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The Scariest Part of Halloween

Today is Halloween which means you may have been indulging in a horror movie marathon this weekend. Whether you watched Psycho, The Shining, Nightmare on Elm Street, or another spooky classic, if you took a moment away from being terrified to think about what seems to be a common theme among movies of this kind you might have thought: Wow, the scariest, most violent characters are always portrayed as mentally ill. You’ll see this theme throughout the most popular Halloween activities – costumes, haunted houses, and mazes.

What’s truly scary though, is that it’s socially acceptable to take a serious medical condition and to make an extreme and inaccurate generalization about an entire group of people. Fighting stigma is difficult enough, but when a holiday that is revered by children and adults alike promotes these harmful stereotypes, you’re sending a message to everyone that people who live with a mental illness are to be feared.

Statistics tell us a completely different story. The melodrama of these movies doesn’t pan out. Data from the U.S. Department of Health & Human Services website tells us that the vast majority of individuals living with mental health conditions are no more likely to be violent than their counterparts who do not have a mental illness. This is where it gets very disturbing: People with severe mental illnesses are actually over 10 times more likely to be the victims of violent crime than the general population.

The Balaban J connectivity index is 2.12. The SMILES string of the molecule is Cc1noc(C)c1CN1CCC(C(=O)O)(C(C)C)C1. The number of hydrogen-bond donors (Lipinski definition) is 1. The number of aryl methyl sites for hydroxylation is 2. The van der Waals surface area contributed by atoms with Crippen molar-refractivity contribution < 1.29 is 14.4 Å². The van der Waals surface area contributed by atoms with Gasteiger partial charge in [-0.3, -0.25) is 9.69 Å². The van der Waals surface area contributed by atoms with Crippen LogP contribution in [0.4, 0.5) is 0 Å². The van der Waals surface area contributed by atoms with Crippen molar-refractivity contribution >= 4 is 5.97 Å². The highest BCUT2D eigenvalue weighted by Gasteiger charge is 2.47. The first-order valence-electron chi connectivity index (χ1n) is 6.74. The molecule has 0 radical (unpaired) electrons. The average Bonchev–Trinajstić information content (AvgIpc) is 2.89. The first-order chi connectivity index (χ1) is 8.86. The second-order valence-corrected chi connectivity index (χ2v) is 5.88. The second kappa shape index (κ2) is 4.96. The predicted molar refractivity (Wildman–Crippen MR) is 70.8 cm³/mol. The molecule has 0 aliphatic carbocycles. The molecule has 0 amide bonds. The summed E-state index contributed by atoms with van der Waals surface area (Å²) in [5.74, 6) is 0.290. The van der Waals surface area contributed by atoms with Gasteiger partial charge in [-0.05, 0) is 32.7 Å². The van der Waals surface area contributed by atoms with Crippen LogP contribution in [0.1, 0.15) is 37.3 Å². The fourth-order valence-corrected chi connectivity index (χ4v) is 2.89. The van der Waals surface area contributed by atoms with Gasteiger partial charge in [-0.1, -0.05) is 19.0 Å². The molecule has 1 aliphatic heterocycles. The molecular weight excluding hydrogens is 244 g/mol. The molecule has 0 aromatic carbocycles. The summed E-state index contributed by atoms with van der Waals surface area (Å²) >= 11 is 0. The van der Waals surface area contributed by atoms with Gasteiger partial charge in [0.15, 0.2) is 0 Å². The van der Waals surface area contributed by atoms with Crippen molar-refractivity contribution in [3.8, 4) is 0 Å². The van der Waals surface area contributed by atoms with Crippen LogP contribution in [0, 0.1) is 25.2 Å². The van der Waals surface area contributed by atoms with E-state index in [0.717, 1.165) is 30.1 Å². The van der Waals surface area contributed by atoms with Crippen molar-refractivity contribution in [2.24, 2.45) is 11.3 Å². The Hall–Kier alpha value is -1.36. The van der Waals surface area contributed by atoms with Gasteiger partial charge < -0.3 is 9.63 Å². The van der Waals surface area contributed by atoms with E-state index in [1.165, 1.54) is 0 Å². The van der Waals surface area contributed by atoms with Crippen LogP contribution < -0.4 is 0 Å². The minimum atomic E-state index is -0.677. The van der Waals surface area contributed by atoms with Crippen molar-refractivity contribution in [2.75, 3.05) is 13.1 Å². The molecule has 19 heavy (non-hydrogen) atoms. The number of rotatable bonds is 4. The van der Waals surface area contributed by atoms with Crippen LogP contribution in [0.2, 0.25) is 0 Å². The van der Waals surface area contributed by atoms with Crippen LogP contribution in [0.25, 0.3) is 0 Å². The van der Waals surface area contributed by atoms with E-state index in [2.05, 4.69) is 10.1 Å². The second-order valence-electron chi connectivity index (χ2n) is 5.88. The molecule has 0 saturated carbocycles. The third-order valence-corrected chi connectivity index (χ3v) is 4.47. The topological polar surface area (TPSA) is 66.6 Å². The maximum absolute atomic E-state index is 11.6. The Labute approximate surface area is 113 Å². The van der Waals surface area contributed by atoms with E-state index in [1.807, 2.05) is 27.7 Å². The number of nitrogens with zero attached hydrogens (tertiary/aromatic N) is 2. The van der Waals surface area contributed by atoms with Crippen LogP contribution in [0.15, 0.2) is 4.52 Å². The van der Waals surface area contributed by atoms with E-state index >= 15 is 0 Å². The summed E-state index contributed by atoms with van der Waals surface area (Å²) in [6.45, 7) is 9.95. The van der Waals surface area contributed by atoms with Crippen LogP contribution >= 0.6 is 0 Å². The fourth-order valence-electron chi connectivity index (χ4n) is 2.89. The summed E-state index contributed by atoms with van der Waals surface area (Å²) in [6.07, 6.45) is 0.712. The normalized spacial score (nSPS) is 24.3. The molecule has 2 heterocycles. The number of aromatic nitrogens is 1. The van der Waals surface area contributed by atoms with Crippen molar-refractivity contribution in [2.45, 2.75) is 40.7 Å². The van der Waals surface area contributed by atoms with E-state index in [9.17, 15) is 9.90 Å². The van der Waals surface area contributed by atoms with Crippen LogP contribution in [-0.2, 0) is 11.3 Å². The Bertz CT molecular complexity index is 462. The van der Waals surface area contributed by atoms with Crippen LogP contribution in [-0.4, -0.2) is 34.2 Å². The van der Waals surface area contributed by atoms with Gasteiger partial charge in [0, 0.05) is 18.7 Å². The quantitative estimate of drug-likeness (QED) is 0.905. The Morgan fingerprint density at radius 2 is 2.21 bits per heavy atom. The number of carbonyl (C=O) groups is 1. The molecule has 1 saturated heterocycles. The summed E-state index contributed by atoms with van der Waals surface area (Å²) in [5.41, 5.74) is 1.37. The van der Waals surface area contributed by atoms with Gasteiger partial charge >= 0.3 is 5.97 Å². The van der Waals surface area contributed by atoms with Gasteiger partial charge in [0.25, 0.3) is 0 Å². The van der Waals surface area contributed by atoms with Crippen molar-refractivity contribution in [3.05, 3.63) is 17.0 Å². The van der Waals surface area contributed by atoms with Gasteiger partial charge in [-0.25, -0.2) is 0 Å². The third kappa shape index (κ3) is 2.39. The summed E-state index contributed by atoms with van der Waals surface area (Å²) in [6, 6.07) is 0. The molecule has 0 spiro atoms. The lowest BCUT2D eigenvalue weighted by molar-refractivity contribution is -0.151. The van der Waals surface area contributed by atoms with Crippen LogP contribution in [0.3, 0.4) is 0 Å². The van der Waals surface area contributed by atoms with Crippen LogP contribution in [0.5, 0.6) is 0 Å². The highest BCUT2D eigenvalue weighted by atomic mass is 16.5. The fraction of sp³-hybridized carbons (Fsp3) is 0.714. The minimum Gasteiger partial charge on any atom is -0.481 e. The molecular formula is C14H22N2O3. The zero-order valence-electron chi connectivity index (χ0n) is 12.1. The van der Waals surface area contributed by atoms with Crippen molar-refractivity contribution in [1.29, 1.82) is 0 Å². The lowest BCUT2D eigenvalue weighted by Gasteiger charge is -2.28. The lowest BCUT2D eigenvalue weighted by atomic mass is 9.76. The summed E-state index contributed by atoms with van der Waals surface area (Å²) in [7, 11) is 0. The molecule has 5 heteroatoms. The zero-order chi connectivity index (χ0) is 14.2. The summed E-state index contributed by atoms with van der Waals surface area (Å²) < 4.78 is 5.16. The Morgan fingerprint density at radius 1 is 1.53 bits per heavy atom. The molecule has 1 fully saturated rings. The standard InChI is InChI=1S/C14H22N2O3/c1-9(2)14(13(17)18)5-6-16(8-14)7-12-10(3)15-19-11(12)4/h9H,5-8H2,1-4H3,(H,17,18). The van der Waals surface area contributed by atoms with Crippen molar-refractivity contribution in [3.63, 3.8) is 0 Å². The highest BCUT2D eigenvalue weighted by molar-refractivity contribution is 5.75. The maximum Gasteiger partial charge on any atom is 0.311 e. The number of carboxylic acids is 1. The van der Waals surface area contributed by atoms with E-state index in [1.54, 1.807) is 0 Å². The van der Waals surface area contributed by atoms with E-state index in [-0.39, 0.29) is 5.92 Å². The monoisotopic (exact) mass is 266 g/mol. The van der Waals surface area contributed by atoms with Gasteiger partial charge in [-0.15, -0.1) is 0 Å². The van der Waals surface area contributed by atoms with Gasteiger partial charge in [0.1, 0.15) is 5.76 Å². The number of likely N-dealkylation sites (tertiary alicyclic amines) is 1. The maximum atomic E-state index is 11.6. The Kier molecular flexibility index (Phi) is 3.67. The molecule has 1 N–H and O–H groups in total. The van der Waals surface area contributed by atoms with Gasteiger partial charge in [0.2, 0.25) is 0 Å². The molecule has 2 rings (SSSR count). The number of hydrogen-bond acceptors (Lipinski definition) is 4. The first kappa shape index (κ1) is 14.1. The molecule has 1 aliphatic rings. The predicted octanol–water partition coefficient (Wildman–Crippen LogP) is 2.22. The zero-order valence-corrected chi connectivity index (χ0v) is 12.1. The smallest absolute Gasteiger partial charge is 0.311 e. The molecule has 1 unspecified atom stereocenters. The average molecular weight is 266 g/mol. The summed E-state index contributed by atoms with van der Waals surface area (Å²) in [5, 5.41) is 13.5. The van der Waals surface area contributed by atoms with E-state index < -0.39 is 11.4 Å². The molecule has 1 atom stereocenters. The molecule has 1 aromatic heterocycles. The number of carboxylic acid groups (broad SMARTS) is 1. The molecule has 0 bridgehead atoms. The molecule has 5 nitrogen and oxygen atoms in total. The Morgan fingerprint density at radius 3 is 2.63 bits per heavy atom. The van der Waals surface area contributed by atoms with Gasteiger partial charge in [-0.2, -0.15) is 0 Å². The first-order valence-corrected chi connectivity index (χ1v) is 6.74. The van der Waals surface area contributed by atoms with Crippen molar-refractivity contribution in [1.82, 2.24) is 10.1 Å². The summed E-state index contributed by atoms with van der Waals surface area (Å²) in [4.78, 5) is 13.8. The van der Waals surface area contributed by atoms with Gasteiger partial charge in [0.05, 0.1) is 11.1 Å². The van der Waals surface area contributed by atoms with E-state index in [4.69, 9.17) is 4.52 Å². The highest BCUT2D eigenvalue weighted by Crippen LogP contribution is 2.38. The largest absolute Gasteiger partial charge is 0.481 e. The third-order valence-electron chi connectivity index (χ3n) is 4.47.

This misinformation, fed to us in the form of entertainment, is setting us back. It’s taking away from the great work many individuals and organizations are doing to educate and inform the public, and to get those in need to seek help from a professional. Public opinion matters, and right now about half of Americans equate the mentally ill with violence. How much more likely would you be to come forward about mental health symptoms you were experiencing if you knew that the general public were more accepting and were not fearful of mental illness as a whole?

You can start changing this stereotype by being a voice for positive mental health. If you’re a parent, make time to talk to your kids about mental health this halloween. If you’re dressing up, make sure you’re not indulging in this stereotype. If you see a friend struggling, reach out and have an important conversation with them. Change can start with you, and it can start today.